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Men & women’s pay; the impact on trust

Because perceptions of how companies recruit & treat staff (diversity, pay, promotion) influence people’s wider trust-in-business – diversity and inclusion at levels of the business are at the heart of the CBI’s Great Business Debate.

Businesses with more than 250 employees will have to publish the difference between the average pay of their male and female employees. The Government has said it is to go ahead with the plan, originally launched under the coalition.
The story has received extensive coverage:

BBC News

Daily Telegraph



Financial Times

The Government has also announced that a target of getting women into at least a quarter of boardroom seats at the UK’s biggest firms by 2015 has been met. Lord Davies set the target in 2011 after conducting a review into the gender balance on company boards.

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“Katja Hall, CBI Deputy Director-General, said: “Lord Davies’ successful voluntary approach demonstrates the value of encouragement as opposed to using the law. Businesses recognise the value of having a diverse board that reflects society and their customers. That is why we have reached this important milestone on time.”

But we must not let our guard drop. Progress has relied on making sure new appointments are diverse, and this must continue as women appointed since the Davies report begin to end their terms on boards and replacements are sought.

Addressing the gender pay gap is the right priority – and we should set a target for reducing it. While we believe publishing pay gap data could be misleading, we will work with the Government to ensure that rules on what is published are flexible enough to be relevant to each company.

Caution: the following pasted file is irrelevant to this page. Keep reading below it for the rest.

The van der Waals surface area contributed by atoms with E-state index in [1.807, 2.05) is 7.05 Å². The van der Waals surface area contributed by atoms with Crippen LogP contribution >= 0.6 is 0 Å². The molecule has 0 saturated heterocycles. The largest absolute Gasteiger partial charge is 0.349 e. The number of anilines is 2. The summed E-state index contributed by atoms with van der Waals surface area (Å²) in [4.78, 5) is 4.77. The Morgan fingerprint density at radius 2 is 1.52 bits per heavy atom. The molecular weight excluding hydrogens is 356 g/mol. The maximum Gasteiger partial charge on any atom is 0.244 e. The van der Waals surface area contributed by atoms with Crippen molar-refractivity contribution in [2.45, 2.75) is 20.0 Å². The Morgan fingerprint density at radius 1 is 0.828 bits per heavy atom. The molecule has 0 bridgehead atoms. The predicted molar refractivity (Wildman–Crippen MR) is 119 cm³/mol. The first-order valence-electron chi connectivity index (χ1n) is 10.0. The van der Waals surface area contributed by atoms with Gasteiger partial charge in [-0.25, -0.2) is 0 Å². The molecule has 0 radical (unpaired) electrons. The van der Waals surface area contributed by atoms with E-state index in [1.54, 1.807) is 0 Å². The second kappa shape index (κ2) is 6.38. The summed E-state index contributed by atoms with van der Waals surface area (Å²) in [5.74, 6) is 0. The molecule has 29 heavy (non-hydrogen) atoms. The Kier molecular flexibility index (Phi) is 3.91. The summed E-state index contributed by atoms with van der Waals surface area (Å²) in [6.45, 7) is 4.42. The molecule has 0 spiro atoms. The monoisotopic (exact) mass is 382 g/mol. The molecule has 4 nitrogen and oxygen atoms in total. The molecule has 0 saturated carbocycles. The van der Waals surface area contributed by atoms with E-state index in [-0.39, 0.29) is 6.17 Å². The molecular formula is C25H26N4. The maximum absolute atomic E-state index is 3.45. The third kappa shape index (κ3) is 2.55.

To see real progress, however, we need to challenge occupational stereotypes by encouraging more women into male dominated industries and investing in careers advice.”

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Diversity is on the agenda when it comes to building public confidence in business

The CBI’s Katy Pell wrote:

“If the UK is to tackle the gender pay gap, which to a large extent is due to cultural and occupational factors, more must be done to make sure there is a wide range of people coming into all careers and professions. Firms can help by speaking to young people and taking on occupational stereotypes in schools – science is a subject for girls too and boys can become just as good carers as girls.”

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Does business need to overcome stereotypes?

Martin Hawley is the founder of Boardcircle who help companies ‘share’ directors as non-execs. He told us:

 “We think is that there is a cultural bias to be overcome about what a leader ‘looks like’.This makes it an uphill battle for women to be selected for leadership positions. But it’s a battle worth fighting……………. In the end, a greater number of women on boards isn’t just better for women: it’s better for business.”

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Can we help boardrooms find an untapped reservoir of talented and successful women?

 Debbie Bannigan, CEO of national drug & alcohol recovery charity Swanswell said:

“For me, the question isn’t ‘where are the talented women?’ but ‘how do we connect this amazing reservoir of talent with the unmet need in our Boardrooms.”

And listen to our podcast debate with Laura Bates, Ruth Hunt and Helena Morrissey

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